Jason Day ended a frustrating run of par golf by making three late birdies to snatch the outright lead after the third round of the 102nd Australian Open on Saturday.
The former world number one's patience finally paid off when he made back-to-back birdies at the 14th and 15th holes after parring his first 13 holes. He did drop a shot when he bogeyed his penultimate hole for the second day in a row but made amends with a birdie at the last for a two-under-par 69 and a three-round total of 10-under-203.
Day, chasing his first title in 18 months since winning the 2016 Players Championship in Florida, will head into Sunday's final round with a one-stroke lead over his fellow Australian Lucas Herbert, who carded an even-par 71 to finish at nine-under after leading overnight.
Sweden's Jonas Blixt charged up the leaderboard into a share of third place at seven-under after a flawless 66, and was joined by the 2015 Australian Open champion Matt Jones, who signed for a 68.
"Jason's a world class player, a former number one in the world," Jones said. "(So) he'd be the favourite to win but we've seen many upsets before and aslong as I manage my game and give myself birdie opportunities, anything can happen."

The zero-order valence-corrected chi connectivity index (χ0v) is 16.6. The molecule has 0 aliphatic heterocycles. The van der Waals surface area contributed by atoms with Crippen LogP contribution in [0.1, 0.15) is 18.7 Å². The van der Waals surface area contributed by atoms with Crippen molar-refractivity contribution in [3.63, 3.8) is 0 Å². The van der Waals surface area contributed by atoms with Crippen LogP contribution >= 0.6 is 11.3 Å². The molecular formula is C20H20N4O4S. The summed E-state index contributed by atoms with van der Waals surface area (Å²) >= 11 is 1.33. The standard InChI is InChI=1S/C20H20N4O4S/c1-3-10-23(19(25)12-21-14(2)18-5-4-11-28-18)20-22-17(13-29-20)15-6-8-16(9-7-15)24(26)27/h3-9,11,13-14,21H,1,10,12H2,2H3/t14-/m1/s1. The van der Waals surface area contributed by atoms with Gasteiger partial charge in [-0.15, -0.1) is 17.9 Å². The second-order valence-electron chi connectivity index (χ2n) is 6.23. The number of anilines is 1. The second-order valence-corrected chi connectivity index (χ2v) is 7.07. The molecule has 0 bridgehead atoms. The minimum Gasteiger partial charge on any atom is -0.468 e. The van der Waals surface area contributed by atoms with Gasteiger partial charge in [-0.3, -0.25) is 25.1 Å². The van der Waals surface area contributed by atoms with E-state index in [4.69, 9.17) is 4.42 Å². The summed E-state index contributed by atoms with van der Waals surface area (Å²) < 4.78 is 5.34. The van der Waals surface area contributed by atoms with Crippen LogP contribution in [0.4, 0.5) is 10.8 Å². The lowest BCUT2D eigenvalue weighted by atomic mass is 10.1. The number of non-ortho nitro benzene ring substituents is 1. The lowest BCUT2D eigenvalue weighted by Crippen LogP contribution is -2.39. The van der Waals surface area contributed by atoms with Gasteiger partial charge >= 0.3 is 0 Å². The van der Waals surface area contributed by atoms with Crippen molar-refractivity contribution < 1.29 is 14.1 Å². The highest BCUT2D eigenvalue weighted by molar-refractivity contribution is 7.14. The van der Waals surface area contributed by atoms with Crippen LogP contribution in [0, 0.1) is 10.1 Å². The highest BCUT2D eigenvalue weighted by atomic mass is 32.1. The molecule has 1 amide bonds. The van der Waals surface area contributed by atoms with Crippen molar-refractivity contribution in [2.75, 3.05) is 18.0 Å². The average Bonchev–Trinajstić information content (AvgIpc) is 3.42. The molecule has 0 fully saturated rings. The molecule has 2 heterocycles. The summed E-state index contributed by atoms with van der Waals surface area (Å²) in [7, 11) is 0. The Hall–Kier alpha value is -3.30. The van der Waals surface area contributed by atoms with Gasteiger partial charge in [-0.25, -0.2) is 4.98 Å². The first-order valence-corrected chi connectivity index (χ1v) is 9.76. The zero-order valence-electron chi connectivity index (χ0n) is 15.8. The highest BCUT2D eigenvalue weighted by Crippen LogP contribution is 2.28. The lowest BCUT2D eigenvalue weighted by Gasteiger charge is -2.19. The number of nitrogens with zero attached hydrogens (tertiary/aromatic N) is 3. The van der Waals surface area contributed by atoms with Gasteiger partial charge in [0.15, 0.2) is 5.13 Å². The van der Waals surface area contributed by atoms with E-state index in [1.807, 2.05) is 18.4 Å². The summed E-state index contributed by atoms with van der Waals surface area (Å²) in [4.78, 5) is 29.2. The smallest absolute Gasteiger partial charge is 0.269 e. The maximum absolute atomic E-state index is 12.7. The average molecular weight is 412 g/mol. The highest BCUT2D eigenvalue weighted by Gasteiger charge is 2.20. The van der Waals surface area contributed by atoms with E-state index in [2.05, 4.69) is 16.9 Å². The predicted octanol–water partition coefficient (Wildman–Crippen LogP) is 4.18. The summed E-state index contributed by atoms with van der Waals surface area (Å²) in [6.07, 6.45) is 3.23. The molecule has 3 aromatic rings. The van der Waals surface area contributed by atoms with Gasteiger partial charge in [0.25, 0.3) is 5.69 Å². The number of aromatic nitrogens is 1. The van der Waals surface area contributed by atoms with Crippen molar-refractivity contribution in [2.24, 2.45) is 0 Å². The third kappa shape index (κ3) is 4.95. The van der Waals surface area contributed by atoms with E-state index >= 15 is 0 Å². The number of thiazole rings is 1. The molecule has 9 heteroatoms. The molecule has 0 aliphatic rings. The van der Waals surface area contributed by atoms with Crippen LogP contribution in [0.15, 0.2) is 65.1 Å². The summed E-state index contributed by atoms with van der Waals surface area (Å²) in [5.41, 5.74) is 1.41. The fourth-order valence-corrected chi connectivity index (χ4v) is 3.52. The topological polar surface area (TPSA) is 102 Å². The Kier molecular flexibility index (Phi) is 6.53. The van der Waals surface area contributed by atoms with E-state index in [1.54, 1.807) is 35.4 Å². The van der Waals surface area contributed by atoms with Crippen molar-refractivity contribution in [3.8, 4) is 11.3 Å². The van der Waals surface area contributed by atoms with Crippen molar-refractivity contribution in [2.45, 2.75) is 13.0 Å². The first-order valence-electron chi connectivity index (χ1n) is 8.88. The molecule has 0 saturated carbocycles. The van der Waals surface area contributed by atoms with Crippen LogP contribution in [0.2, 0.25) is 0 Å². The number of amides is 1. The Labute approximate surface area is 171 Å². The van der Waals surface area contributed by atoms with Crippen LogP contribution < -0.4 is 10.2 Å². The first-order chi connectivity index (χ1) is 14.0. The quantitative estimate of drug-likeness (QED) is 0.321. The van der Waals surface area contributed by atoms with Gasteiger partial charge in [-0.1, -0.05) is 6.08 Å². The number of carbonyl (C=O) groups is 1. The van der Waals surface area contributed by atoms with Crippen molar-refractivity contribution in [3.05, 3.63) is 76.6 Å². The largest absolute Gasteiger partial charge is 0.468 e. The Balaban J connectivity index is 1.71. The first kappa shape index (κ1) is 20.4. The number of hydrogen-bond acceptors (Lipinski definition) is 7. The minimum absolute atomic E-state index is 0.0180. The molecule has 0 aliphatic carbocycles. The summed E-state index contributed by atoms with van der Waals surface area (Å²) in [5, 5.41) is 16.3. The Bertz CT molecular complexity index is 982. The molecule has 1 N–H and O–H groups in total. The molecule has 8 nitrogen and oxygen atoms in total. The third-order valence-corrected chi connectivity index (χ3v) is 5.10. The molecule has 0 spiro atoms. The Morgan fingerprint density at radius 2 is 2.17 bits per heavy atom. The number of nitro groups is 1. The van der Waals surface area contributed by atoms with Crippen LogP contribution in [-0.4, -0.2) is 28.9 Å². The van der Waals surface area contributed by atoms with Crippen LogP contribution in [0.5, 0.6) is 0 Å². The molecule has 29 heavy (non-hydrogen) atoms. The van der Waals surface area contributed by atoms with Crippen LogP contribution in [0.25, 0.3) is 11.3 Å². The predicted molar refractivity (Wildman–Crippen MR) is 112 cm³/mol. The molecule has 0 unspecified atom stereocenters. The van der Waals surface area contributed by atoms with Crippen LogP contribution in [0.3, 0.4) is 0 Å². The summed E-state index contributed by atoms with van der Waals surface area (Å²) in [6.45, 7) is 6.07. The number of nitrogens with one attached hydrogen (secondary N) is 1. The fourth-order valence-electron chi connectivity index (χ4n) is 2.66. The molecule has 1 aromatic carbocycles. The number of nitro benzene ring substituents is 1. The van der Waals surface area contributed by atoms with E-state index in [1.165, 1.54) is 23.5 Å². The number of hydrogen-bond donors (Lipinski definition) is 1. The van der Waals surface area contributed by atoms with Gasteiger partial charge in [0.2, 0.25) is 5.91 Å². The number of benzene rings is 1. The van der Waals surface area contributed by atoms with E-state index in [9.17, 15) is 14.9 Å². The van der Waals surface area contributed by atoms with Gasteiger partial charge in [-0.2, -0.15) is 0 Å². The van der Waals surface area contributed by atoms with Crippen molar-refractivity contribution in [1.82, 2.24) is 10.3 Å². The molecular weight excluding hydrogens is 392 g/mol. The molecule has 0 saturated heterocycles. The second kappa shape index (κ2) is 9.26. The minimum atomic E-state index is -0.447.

Australia's Cameron Smith, who teamed up with Blixt to win this year's Zurich Classic of New Orleans, was in fifth place at six-under after firing a third consecutive round of 69 while the defending champion Jordan Spieth shot a 70 to finish eight shots off the pace.
"If there's any place to come from way behind, it's here," Spieth said.
"If I can sneak a few breaks in, you know, get a couple of long putts to go or chip in or something like that. I’m going to have to have some magic."
Day’s failure to pick up any early birdies saw him slip two shots behind Herbert but he drew level with his playing partner when Herbert took a double-bogey on the par-three 11th when he lost his ball in the bushes after an errant tee shot.
Day made a tap-in birdie at the par-5 14th after almost chipping in for eagle then snatched the lead with a birdie at the 15th. He narrowly missed a long putt on the 17th to salvage par to rejoin Herbert at nine-under but immediately regained his slim advantage with a superb approach on the 18th to set up birdie.